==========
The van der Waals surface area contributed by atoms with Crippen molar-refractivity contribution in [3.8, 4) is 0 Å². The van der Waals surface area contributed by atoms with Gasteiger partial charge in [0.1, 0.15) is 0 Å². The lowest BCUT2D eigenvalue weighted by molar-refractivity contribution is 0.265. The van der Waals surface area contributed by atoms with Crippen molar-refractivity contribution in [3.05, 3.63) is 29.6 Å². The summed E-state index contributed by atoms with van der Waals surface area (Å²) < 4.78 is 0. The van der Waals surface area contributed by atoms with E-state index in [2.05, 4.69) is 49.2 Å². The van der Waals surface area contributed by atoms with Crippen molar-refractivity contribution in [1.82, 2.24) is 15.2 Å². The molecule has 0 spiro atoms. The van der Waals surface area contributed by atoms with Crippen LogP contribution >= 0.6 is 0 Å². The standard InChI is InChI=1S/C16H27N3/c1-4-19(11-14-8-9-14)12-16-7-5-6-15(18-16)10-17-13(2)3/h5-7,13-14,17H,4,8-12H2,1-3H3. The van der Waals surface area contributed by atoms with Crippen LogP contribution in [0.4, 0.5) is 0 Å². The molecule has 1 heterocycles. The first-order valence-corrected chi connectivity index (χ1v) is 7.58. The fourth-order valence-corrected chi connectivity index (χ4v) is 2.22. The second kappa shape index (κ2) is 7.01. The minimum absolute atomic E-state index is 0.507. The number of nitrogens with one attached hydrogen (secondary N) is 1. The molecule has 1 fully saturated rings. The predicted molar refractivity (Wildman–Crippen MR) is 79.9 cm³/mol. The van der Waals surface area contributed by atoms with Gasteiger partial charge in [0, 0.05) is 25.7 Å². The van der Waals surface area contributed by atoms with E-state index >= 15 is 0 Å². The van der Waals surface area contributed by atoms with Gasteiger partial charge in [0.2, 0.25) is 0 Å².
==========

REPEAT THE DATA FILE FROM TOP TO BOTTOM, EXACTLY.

The van der Waals surface area contributed by atoms with Crippen molar-refractivity contribution in [3.8, 4) is 0 Å². The van der Waals surface area contributed by atoms with Gasteiger partial charge in [0.1, 0.15) is 0 Å². The lowest BCUT2D eigenvalue weighted by molar-refractivity contribution is 0.265. The van der Waals surface area contributed by atoms with Crippen molar-refractivity contribution in [3.05, 3.63) is 29.6 Å². The summed E-state index contributed by atoms with van der Waals surface area (Å²) < 4.78 is 0. The van der Waals surface area contributed by atoms with E-state index in [2.05, 4.69) is 49.2 Å². The van der Waals surface area contributed by atoms with Crippen molar-refractivity contribution in [1.82, 2.24) is 15.2 Å². The molecule has 0 spiro atoms. The van der Waals surface area contributed by atoms with Crippen LogP contribution >= 0.6 is 0 Å². The standard InChI is InChI=1S/C16H27N3/c1-4-19(11-14-8-9-14)12-16-7-5-6-15(18-16)10-17-13(2)3/h5-7,13-14,17H,4,8-12H2,1-3H3. The van der Waals surface area contributed by atoms with Crippen LogP contribution in [0.4, 0.5) is 0 Å². The molecule has 1 heterocycles. The first-order valence-corrected chi connectivity index (χ1v) is 7.58. The fourth-order valence-corrected chi connectivity index (χ4v) is 2.22. The second kappa shape index (κ2) is 7.01. The minimum absolute atomic E-state index is 0.507. The number of nitrogens with one attached hydrogen (secondary N) is 1. The molecule has 1 fully saturated rings. The predicted molar refractivity (Wildman–Crippen MR) is 79.9 cm³/mol. The van der Waals surface area contributed by atoms with Gasteiger partial charge in [0, 0.05) is 25.7 Å². The van der Waals surface area contributed by atoms with E-state index >= 15 is 0 Å². The van der Waals surface area contributed by atoms with Gasteiger partial charge in [0.2, 0.25) is 0 Å².